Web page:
May 25, 2015 | Rome, Italy | Clear 10°C


Can I expect the euro-dollar exchange to reach parity?


Q.

Can I expect the euro-dollar exchange to reach parity?


A.

Europe's ongoing woes make this a tough question to answer. The euro managed to hold its own despite the Greek fiasco before tumbling backward as the U.S. economy picked up steam. The 1.30-to-1.40 range, the norm for years, has suddenly receded by 20 percent, with the European currency seeming to show signs of descending to parity, which hasn't happened since its inception. The 1.39 rate of mid-2014 is certainly thing of the past. Parity, however, seems unlikely.

U.S. manufacturers are now able to purchased European goods more readily, but hurt when it comes to exports, which cost more. Parity would hurt the U.S. economy. In tourism terms, Europe can suddenly seem a lot more appealing when your dollar gets you nearly a euro in return. At the same time, airlines are adjusting to the drop, as are some hotels and business in Europe itself.


What are Italian property taxes like?


Q.

What are property taxes like for Italian homeowners?


A.

For decades, Italy's first home property taxes were well below the European norm and laughably low compared to rates in big American cities. Under Prime Minister Silvio Berlusconi, first home property taxes were briefly abolished. That changed dramatically with the 2008 financial crisis. Both state and local taxes soared.

Now, annual first home taxes in cities such as Rome and Milan varies between 0.4 and 0.7 percent of the assessed value, depending on size, location, age, and type (apartment, villa, historic venue, etc.) and socio-economic bracket (working class and "refined" are among the categories). Local service fees (including garbage collection) are factored in.

What that means in practice is that a family of four in a 150 square meter owned apartment located in a non-prized area of Rome will usually pay between €200 and €600 annually (there's June and December installment). Upscale first homes can bump up against the €800-1,000 mark. Rental prices will reflect these costs.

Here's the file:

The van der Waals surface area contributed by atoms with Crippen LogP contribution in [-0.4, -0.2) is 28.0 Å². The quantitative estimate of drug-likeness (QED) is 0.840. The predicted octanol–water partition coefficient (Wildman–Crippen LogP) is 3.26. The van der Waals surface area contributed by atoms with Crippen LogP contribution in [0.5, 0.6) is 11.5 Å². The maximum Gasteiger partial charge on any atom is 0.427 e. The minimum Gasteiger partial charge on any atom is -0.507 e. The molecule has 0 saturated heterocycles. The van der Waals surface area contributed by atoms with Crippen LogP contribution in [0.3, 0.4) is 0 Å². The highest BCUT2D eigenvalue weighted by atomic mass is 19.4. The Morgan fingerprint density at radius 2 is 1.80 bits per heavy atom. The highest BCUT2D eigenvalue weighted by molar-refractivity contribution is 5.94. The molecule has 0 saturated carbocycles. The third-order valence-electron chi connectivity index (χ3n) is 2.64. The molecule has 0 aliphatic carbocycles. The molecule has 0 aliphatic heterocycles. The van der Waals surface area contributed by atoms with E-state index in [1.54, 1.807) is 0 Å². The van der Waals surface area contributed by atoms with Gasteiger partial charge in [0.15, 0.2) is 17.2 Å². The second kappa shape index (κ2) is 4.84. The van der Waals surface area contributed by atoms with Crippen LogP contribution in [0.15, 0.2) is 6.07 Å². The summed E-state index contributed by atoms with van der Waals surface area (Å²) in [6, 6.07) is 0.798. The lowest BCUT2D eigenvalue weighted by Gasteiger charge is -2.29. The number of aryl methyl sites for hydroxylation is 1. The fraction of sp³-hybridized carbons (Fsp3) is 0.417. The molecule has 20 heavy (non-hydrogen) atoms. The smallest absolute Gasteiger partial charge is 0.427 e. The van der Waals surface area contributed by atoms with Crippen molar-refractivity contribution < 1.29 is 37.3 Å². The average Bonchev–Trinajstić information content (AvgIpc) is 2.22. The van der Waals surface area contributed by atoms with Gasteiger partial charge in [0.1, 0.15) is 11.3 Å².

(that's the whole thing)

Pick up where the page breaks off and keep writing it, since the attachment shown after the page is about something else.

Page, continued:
Woe to those who own several urban properties, however. That's where real estate taxes can bite hard. The owner of prized second home in Rome's or Milan's city center may pay as much as €5,000 a year. Though these costs still fall far short of rates in cities such as Paris, New York or London, they're in constant flux, meaning that all potential buyers need to check with accountants regarding their ongoing tax bills.


How much should I tip at restaurants?


Q.

How much should I tip at restaurants?


A.

People will tell you (accurately) that most Italian restaurants include a service charge (15 percent) and a coperte (or place-setting) charge, usually €2-€4. That said, the service charge is often never seen by the waiter. Good owners divvy up the spoils, frugal ones don’t. That’s why you can’t add your tip to a credit card bill — no one knows where those funds really ends up.

Since there’s so much going on between the lines it’s a good idea to look at it in North American terms, which is to say 15 to 20 percent on top of the bill. Italians will think you’re crazy, but generally they’re cheap (some leave one percent or less, or nothing). If you’ve been treated well, give back.

No one’s going to grouse at you if you don’t — not to your face, at least — and if you’re on a tight budget you can choose to leave little. But do leave something. And don’t sit around with pen and calculator trying to figure it out. Not kosher.

Please send your questions to maginfo@theamericanmag.com.

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